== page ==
State to ac­cel­er­ate struc­tural re­form

Na­tion’s in­vest­ment-boost­ing move set to shore up ‘weak spots’, pro­mote both short- and long-term growth

China Daily (USA) - - POLICY REVIEW - By XIN ZHIMING xinzhim­ing@chi­nadaily.com.cn

The State Coun­cil, China’s Cab­i­net, vowed to deepen sys­tem­atic re­forms to en­cour­age social in­vest­ment and strengthen the “weak links” of the na­tional econ­omy, such as health, ed­u­ca­tion, wa­ter con­ser­vancy projects and in­fra­struc­ture. An­a­lysts said the move will not only serve the short-term pur­pose of boost­ing growth, but con­trib­ute to mid­dle- and longterm de­vel­op­ment.

At an ex­ec­u­tive meet­ing on Sept 5, the State Coun­cil de­cided that the coun­try will im­ple­ment sys­tem­atic re­forms to “shore up the weak spots” of the econ­omy, a task that is part of the coun­try’s struc­tural re­form agenda. In De­cem­ber 2015, the Cen­tral Eco­nomic Work Con­fer­ence listed five ma­jor tasks fac­ing the coun­try, in­clud­ing cut­ting over­ca­pac­ity, de­stock­ing, delever­ag­ing, re­duc­ing cor­po­rate costs and shoring up the weak spots.

Premier Li Ke­qiang presided over the meet­ing and said that ma­jor in­vest­ment projects and sys­tem­atic re­forms must be car­ried out promptly. “We should con­tin­u­ally deepen re­form, bring out sys­tem­atic div­i­dends, and re­lease the po­ten­tial of ‘shoring up the weak spots’ and ex­pand­ing ef­fec­tive in­vest­ment.”

The weak spots mainly re­fer to fields where China lags be­hind other ma­jor economies, such as ac­cess to pub­lic goods in per capita terms, the ru­ral-ur­ban de­vel­op­ment gap, ed­u­ca­tion, health and care for the el­derly. “Through sys­tem­atic re­forms (in such fields), the gov­ern­ment can drive up in­vest­ment and we should make more ef­forts to pro­mote our work in that re­spect,” Li said.

“Shoring up the weak spots is one of the five ma­jor tasks of China’s struc­tural re­form and progress is rel­a­tively slow in that as­pect,” said Li Zuo­jun, an economist at the State Coun­cil’s De­vel­op­ment Re­search Cen­ter. “There­fore, the State Coun­cil has put a ma­jor em­pha­sis on it.”

Zhong Ying, a re­searcher at the Chi­nese Academy of Social Sciences (CASS), pointed to eight ma­jor fields where China should im­prove: sus­tain­able eco­nomic growth; in­fra­struc­ture; peo­ple’s liveli­hood; co­or­di­nated ru­ral-ur­ban de­vel­op­ment; en­vi­ron­men­tal pro­tec­tion; tech­no­log­i­cal in­no­va­tion; train­ing of pro­fes­sion­als and preven­tion of fi­nan­cial risks.

“We have had many bills to pay, both in in­dus­trial and social fields,” said Song Qinghui, a Shen­zhen-based in­de­pen­dent economist. “We­must­catchupin­some­fields toavoid set­ting pit­falls for the econ­omy in the fu­ture.”

Song saidChina’s ef­forts to im­prove in those fields are a pre­req­ui­site for its mid­dle- and high-rate eco­nomic growth in the long term.

The premier has paid a great deal of at­ten­tion to the pub­lic-pri­vate part­ner­ships (PPP) model in en­cour­ag­ing pri­vate in­vest­ment, which has seen a sharp de­cline in growth since the start of this year. He urged rel­e­vant depart­ments to ac­cel­er­ate steps in car­ry­ing out PPP-based in­vest­ment co­op­er­a­tion be­tween the gov­ern­ment and pri­vate in­vestors, and lift re­stric­tions on in­vest­ment in in­fra­struc­ture as well as ed­u­ca­tion, health and old-age care. Rel­e­vant in­vest­ment project lists should be re­vised promptly, and the in­vest­ment and fi­nanc­ing sys­tem re­formed to at­tract in­vestors, he added.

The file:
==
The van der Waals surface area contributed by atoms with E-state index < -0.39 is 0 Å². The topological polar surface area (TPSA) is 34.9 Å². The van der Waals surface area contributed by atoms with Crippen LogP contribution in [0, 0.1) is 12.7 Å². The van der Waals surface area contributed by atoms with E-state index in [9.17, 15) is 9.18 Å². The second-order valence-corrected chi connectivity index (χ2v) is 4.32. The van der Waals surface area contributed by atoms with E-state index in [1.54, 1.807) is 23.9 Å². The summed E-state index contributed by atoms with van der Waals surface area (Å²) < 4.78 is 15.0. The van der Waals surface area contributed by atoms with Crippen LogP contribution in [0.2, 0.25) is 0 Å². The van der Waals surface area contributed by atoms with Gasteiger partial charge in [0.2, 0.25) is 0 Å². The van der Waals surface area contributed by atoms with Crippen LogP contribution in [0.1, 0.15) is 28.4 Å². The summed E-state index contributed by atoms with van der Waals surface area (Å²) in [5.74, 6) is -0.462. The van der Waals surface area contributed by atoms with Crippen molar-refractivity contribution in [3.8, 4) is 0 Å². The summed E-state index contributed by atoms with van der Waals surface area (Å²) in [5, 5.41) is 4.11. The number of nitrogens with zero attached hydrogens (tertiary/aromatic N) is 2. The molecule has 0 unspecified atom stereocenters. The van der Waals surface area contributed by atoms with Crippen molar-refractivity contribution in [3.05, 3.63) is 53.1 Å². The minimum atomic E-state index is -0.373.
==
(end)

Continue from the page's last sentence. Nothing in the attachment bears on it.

It is a ma­jor chal­lenge, how­ever, to carry out sys­tem­atic re­forms, an­a­lysts said. “It is a chal­lenge to lead cap­i­tal into ‘weak spots’,” said Xu Hong­cai, re­searcher of the China Cen­ter for In­ter­na­tional Eco­nomic Ex­changes. “For ex­am­ple, in fields re­lated to peo­ple’s liveli­hood, pol­i­cy­mak­ers usu­ally em­pha­size social ben­e­fits (in­stead of cor­po­rate prof­its), which damp­ens en­thu­si­asm of pri­vate in­vestors.”

Re­gard­ing the PPP model, it is ne­c­es­sary for some large in­fra­struc­ture projects be­cause the gov­ern­ment may be fi­nan­cially ca­pa­ble of car­ry­ing out those projects in­de­pen­dently. “How­ever, some of­fi­cials may be un­fa­mil­iar with the new­model of in­vest­ment co­op­er­a­tio­nandthere­fore un­will­ing to adopt it,” he said. “As a re­sult, it has of­ten been shunned in re­al­ity.”

The Na­tional De­vel­op­ment and Re­form Com­mis­sion, the coun­try’s top eco­nomic plan­ning body, held a meet­ing on Sept 9 to ex­plore ways to im­ple­ment the guide­line of the State Coun­cil on deep­en­ing re­form and car­ry­ing out the work to “shore up the weak spots”.

The com­mis­sion said more ef­forts will be made in some key sec­tors and weak spots, such as poverty re­duc­tion, post-dis­as­ter wa­ter con­ser­vancy and other types of in­fra­struc­ture, sus­tain­able agri­cul­ture, ser­vices, fos­ter­ing of new growth en­gines and cor­po­rate tech­no­log­i­cal up­grad­ing.

It will also launch ma­jor projects of strate­gic im­por­tance and bet­ter bring out the role of cen­tral gov­ern­ment funds in lead­ing social in­vest­ment into tar­geted fields.

Mean­while, the pri­or­ity will be to in­crease pri­vate in­vest­ment, and the PPP model will be adopted in key in­fra­struc­ture projects to en­cour­age pri­vate in­vestors to in­crease in­vest­ment.

The task of “shoring up the weak spots” should be tack­led on two fronts, said Huang Qun­hui, an in­dus­trial eco­nom­ics re­searcher at the CASS. China should build up in­for­ma­tion, data and net­work in­fra­struc­ture while, in the mean time, fo­cus­ing on sys­tem­atic re­form to, for ex­am­ple, en­cour­age en­trepreneur­ship, pro­mote com­pe­ti­tion, and re­duce the costs of trans­ac­tion, he said.

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